However, 60% of employers surveyed also indicate shortages of skilled talent to fill crucial positions. Developing the Right Skills Can Help Entrepreneurs Seize Opportunities in the Post-COVID World, focusing on areas like digital marketing, data-driven decision making and quality management.

“The future of work requires a new set of skills. Reskilling and upskilling is crucial for anyone pursuing entrepreneurship or building a small business in the years ahead,” said Marc Thompson, Founder of The Entrepreneurial Way.

Beyond technical expertise, the ability to continuously learn, adapt to change and creatively problem-solve will be at a premium.

With speed of change outpacing traditional education pathways, resourceful lifelong learning is imperative for entrepreneurs and small businesses hoping to remain competitive.

Challenges Facing Entrepreneurs and Small Businesses

Challenges Facing Entrepreneurs and Small Businesses

For entrepreneurs and small business owners, finding direction, time and funding for reskilling and upskilling can prove uniquely challenging:

  • Identifying Gaps: Unlike large corporations, most small businesses lack dedicated HR departments to identify reskilling/upskilling requirements and implement training programs.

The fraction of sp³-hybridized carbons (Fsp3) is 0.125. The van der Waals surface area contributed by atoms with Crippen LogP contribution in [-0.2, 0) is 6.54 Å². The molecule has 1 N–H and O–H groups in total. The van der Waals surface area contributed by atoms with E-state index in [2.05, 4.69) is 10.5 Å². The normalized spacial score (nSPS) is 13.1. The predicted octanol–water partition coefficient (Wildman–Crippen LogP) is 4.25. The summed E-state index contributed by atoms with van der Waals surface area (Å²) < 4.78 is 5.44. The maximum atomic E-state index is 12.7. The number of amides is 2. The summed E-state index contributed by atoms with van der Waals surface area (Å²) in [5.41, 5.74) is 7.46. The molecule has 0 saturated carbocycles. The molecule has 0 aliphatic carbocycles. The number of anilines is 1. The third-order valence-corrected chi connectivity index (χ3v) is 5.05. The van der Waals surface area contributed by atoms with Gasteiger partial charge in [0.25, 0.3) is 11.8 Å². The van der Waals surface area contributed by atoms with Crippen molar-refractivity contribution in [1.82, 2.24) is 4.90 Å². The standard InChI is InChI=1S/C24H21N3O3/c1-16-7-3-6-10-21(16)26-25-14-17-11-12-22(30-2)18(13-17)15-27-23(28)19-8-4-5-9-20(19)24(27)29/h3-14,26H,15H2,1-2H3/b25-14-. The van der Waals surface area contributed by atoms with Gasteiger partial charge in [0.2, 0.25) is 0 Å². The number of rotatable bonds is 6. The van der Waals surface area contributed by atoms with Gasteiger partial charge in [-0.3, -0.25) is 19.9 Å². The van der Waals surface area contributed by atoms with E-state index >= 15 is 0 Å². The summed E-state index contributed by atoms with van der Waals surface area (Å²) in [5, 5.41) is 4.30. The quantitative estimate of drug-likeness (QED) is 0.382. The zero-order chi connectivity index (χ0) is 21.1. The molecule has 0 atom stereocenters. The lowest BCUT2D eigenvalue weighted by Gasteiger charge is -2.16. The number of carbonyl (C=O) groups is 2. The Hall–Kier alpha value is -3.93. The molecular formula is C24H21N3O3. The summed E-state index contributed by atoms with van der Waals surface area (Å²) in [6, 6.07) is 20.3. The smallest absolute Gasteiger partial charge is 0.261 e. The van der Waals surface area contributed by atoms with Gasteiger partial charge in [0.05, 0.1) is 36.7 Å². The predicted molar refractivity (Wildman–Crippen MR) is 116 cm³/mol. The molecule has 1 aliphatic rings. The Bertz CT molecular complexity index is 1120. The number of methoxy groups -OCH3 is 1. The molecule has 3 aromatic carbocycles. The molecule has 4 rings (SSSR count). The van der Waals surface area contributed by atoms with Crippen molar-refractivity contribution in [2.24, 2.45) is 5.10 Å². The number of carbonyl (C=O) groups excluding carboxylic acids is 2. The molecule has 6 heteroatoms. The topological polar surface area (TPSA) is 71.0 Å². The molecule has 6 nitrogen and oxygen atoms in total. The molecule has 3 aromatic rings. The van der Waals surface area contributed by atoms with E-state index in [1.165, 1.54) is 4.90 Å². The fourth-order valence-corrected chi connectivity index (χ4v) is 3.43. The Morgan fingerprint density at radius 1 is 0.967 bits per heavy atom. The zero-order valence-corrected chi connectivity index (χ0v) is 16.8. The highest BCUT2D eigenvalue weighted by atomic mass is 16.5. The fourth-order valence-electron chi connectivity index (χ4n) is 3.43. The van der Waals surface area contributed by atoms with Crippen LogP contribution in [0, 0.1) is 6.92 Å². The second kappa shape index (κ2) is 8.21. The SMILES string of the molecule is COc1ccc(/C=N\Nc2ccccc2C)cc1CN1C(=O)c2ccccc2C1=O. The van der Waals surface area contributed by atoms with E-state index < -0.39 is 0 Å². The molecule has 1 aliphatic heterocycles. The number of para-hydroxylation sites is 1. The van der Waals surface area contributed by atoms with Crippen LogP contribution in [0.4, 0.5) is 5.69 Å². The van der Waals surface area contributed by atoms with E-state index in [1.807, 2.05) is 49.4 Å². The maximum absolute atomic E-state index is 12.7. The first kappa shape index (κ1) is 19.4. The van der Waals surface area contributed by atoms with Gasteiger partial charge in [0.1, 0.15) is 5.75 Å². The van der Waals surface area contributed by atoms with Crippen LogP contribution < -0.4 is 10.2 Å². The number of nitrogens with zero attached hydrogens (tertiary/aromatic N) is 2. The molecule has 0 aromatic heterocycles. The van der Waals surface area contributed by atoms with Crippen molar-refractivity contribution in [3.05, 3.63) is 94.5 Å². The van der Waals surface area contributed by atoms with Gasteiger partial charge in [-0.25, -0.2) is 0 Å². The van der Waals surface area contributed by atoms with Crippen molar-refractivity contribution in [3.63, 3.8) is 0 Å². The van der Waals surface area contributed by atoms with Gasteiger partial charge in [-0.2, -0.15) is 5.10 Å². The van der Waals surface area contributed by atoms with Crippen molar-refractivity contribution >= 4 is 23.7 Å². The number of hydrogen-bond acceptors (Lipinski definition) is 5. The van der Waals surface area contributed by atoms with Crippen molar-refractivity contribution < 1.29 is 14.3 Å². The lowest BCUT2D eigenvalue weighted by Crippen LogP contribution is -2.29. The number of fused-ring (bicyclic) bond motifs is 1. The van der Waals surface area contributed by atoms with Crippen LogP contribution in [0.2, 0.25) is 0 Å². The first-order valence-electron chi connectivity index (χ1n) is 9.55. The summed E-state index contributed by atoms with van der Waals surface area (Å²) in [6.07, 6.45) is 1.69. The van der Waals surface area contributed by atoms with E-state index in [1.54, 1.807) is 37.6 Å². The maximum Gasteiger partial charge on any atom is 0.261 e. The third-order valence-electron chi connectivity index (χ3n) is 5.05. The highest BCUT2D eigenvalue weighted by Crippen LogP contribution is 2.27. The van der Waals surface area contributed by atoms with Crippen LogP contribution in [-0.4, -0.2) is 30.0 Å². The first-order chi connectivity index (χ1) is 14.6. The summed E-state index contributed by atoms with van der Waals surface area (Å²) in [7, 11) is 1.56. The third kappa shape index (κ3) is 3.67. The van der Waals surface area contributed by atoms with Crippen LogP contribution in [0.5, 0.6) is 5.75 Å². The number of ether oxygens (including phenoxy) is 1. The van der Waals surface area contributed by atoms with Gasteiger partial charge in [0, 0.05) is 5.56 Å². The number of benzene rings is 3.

• Funding Constraints: Smaller training budgets can limit access to learning opportunities, particularly when taking time away from operating the business.
  • Lack of Support Infrastructure: From instructors to tools to communities of practice, critical support infrastructure may be lacking for entrepreneurs and small business employees compared to those in larger enterprises.
  • Measuring ROI:              

“The irony is that those who most need to reskill and upskill often have the hardest time doing so,” said Jane Park, HR advisor. “Entrepreneurs and small businesses must leverage partnerships and technology to enhance access despite limited resources.”

Why Invest in Talent? Benefits for Entrepreneurs and Small Businesses

Despite hurdles, prioritizing and budgeting for reskilling and upskilling delivers significant advantages:

  • Competitiveness: Continual learning ensures the workforce has skills aligned to new market realities, keeping the business responsive and able to carve out niche opportunities.
  • Innovation: Fresh perspectives and new competencies inspire novel solutions and offerings to capture emerging consumer demands.